). In one scene, General Mann states that it is likely the Martians generate radiation without using heavy screening to power their rays. Doctor Clayton Forrester
explained how these Heat-Rays worked as such:
As a sequel to the 1953 film, the Heat-Ray's use in the War of the Worlds
TV series is rather notable. Aside from their employment in the first episode (its destruction replayed in the opening credit sequence in subsequent episodes of the season), the main Heat-Ray is put to more attention in an episode in which the aliens are unable to unearth a buried warship from a recon mission and are forced to remove the gooseneck device from the ship and strap it atop a hearse
. The aliens' mission in this episode is put to end when The Heat-Ray hits them after being reflected off a makeshift parabolic mirror, an ironic nod to how the Heat-Ray is explained to have worked in the novel and radio play.
The series also offered perhaps the most distinctive take on the established weapon, not employed by a war machine, but rather as a personal weapon. "The Second Seal" episode deals with the discovery of archives that contain remnants of the 1953 invasion. Among the material found is a boomerang-shaped weapon that fires Heat-Rays. These rays are the kind of green blobs fired from the tips of their warships, and are similarly shot from the ends of the object.
The Heat-Rays featured in the series mirror the same power of the film it is based on. This includes the variation between their ability to visibly destroy something as well as simply making a target disappear. Although the word "Heat-Ray" is never applied in the series as it is in the 1953 or updated 2005 film, the term used in one episode is "Death-Ray".
Steven Spielberg film
In Steven Spielberg's War of the Worlds adaptation of Wells' novel, the Heat-Ray is portrayed as a bluish-white arc instead of a ray that appear to have a desiccating effect on living objects, such as animals, and a 'disruptive' effect on other objects. For example, when humans are hit by the ray, they are vaporized into a cloud of gray powder (possibly ash), while their clothes remain unaffected. However, a bridge in one scene is thrown from its pylons when hit by the ray, as if physically struck, and in an earlier scene, brick-and-wood buildings are either destroyed or catch fire when hit by the Heat-Ray. In the middle of the movie, a video of an army of tripods destroying a city is shown, with Heat-Rays collapsing targeted buildings in a similar fashion to the destruction of the bridge. Curiously, human clothing does not seem to be affected by The Heat-Ray, which is used to effect in one of the film's more poignant scenes.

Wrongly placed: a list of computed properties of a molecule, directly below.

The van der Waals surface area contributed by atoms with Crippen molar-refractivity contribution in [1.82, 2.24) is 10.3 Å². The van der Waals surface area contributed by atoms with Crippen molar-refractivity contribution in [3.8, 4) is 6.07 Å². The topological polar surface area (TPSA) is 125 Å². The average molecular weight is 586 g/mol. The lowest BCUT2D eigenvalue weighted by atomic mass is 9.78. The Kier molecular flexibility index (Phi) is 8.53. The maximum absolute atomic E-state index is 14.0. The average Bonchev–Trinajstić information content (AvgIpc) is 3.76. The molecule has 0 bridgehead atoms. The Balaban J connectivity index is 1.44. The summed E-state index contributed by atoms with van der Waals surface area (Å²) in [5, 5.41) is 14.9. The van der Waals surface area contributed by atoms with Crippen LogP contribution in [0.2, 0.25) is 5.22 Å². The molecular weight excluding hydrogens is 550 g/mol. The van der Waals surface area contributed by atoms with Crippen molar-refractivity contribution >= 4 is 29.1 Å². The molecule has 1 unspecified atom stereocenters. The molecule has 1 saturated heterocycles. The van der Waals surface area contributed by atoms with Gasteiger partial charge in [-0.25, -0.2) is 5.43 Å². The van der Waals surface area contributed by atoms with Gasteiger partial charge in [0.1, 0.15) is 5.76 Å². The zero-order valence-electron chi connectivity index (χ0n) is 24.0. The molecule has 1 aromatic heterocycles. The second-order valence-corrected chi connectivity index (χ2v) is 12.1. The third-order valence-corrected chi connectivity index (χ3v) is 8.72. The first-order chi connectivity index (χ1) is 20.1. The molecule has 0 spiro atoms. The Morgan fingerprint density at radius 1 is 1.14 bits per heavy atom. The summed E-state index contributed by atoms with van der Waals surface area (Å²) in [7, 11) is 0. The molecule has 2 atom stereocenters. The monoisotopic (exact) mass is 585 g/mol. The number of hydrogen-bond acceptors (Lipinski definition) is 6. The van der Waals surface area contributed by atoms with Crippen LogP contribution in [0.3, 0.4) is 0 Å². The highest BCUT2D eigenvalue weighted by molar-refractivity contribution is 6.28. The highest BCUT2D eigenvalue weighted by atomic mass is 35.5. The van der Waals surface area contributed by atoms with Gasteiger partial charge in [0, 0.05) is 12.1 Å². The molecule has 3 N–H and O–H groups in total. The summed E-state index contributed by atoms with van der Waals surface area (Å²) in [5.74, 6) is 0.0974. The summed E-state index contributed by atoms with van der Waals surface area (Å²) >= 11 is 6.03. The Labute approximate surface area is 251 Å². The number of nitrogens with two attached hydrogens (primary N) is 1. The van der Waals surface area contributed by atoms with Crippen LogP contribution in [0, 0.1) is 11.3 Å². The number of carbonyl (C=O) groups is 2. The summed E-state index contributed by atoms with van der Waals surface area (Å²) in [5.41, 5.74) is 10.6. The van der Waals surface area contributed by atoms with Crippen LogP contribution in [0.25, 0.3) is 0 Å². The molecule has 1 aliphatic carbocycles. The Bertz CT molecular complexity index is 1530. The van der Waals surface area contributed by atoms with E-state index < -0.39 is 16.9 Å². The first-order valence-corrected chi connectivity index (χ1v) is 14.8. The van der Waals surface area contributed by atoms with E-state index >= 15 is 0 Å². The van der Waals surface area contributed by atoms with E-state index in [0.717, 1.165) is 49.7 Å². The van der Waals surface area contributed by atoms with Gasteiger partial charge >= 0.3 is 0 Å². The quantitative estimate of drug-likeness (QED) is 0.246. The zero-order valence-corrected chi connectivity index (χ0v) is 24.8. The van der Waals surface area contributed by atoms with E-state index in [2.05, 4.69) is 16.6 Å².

Pendragon Pictures film
In the lesser-known 2005 film adaptation from Pendragon Pictures, H.G. Wells' The War of the Worlds
, the generator is held by a small arm that extends from atop the hood of the machine (not one of the many visible arms they use to take humans). Three metallic fingers hold a type of disc that spins rapidly, generating the Heat-Ray and when it touches flesh their body begins to have an orange flame until it turns green turning the victim to nothing other than bones.